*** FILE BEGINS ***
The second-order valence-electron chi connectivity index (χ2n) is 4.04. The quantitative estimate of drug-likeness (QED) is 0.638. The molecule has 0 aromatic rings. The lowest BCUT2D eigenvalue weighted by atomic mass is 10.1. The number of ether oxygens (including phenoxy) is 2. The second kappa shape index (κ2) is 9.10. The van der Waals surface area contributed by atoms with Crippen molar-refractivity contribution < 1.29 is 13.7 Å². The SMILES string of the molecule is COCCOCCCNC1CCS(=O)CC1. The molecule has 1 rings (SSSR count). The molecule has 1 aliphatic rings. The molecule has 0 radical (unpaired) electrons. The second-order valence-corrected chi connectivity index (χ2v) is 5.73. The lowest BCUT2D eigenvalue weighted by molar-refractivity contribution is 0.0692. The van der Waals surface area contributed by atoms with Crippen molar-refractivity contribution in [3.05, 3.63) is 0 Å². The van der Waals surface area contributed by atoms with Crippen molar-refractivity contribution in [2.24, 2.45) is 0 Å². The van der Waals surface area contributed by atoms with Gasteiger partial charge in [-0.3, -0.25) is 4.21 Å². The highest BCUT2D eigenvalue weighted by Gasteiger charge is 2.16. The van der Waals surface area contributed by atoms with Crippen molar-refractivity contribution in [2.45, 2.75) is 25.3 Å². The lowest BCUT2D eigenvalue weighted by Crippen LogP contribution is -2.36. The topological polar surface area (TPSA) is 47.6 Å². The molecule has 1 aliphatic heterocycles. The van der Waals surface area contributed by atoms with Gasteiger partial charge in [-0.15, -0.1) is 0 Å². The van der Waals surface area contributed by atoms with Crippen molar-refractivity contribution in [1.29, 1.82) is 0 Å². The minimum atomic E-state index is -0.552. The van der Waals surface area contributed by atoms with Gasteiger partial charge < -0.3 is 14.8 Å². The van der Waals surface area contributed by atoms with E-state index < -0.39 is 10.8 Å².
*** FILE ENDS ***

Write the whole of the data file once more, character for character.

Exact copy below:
The second-order valence-electron chi connectivity index (χ2n) is 4.04. The quantitative estimate of drug-likeness (QED) is 0.638. The molecule has 0 aromatic rings. The lowest BCUT2D eigenvalue weighted by atomic mass is 10.1. The number of ether oxygens (including phenoxy) is 2. The second kappa shape index (κ2) is 9.10. The van der Waals surface area contributed by atoms with Crippen molar-refractivity contribution < 1.29 is 13.7 Å². The SMILES string of the molecule is COCCOCCCNC1CCS(=O)CC1. The molecule has 1 rings (SSSR count). The molecule has 1 aliphatic rings. The molecule has 0 radical (unpaired) electrons. The second-order valence-corrected chi connectivity index (χ2v) is 5.73. The lowest BCUT2D eigenvalue weighted by molar-refractivity contribution is 0.0692. The van der Waals surface area contributed by atoms with Crippen molar-refractivity contribution in [3.05, 3.63) is 0 Å². The van der Waals surface area contributed by atoms with Crippen molar-refractivity contribution in [2.24, 2.45) is 0 Å². The van der Waals surface area contributed by atoms with Gasteiger partial charge in [-0.3, -0.25) is 4.21 Å². The highest BCUT2D eigenvalue weighted by Gasteiger charge is 2.16. The van der Waals surface area contributed by atoms with Crippen molar-refractivity contribution in [2.45, 2.75) is 25.3 Å². The lowest BCUT2D eigenvalue weighted by Crippen LogP contribution is -2.36. The topological polar surface area (TPSA) is 47.6 Å². The molecule has 1 aliphatic heterocycles. The van der Waals surface area contributed by atoms with Gasteiger partial charge in [-0.15, -0.1) is 0 Å². The van der Waals surface area contributed by atoms with Crippen molar-refractivity contribution in [1.29, 1.82) is 0 Å². The minimum atomic E-state index is -0.552. The van der Waals surface area contributed by atoms with Gasteiger partial charge < -0.3 is 14.8 Å². The van der Waals surface area contributed by atoms with E-state index < -0.39 is 10.8 Å².